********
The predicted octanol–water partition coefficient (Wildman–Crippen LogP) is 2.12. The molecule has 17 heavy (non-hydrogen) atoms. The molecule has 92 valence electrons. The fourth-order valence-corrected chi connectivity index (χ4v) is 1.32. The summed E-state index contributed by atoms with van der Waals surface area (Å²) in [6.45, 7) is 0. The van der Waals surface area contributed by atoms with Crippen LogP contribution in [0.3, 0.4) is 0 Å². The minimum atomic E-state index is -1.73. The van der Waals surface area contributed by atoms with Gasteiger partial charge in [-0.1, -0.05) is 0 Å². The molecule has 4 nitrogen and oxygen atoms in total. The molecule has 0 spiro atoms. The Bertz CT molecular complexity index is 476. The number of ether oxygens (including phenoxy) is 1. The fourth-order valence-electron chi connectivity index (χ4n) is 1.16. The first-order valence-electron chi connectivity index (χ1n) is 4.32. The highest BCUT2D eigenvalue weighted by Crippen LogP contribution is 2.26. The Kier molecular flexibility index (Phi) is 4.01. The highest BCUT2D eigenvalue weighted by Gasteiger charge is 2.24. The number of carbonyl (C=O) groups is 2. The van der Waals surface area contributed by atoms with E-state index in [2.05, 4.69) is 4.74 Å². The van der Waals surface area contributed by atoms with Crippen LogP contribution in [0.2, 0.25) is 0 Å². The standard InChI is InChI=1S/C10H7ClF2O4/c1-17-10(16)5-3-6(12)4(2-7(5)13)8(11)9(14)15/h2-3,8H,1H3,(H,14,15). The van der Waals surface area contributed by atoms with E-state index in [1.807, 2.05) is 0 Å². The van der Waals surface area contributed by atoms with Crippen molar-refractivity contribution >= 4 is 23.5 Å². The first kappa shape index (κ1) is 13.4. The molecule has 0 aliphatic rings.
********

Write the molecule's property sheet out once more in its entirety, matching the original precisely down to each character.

The predicted octanol–water partition coefficient (Wildman–Crippen LogP) is 2.12. The molecule has 17 heavy (non-hydrogen) atoms. The molecule has 92 valence electrons. The fourth-order valence-corrected chi connectivity index (χ4v) is 1.32. The summed E-state index contributed by atoms with van der Waals surface area (Å²) in [6.45, 7) is 0. The van der Waals surface area contributed by atoms with Crippen LogP contribution in [0.3, 0.4) is 0 Å². The minimum atomic E-state index is -1.73. The van der Waals surface area contributed by atoms with Gasteiger partial charge in [-0.1, -0.05) is 0 Å². The molecule has 4 nitrogen and oxygen atoms in total. The molecule has 0 spiro atoms. The Bertz CT molecular complexity index is 476. The number of ether oxygens (including phenoxy) is 1. The fourth-order valence-electron chi connectivity index (χ4n) is 1.16. The first-order valence-electron chi connectivity index (χ1n) is 4.32. The highest BCUT2D eigenvalue weighted by Crippen LogP contribution is 2.26. The Kier molecular flexibility index (Phi) is 4.01. The highest BCUT2D eigenvalue weighted by Gasteiger charge is 2.24. The number of carbonyl (C=O) groups is 2. The van der Waals surface area contributed by atoms with E-state index in [2.05, 4.69) is 4.74 Å². The van der Waals surface area contributed by atoms with Crippen LogP contribution in [0.2, 0.25) is 0 Å². The standard InChI is InChI=1S/C10H7ClF2O4/c1-17-10(16)5-3-6(12)4(2-7(5)13)8(11)9(14)15/h2-3,8H,1H3,(H,14,15). The van der Waals surface area contributed by atoms with E-state index in [1.807, 2.05) is 0 Å². The van der Waals surface area contributed by atoms with Crippen molar-refractivity contribution >= 4 is 23.5 Å². The first kappa shape index (κ1) is 13.4. The molecule has 0 aliphatic rings.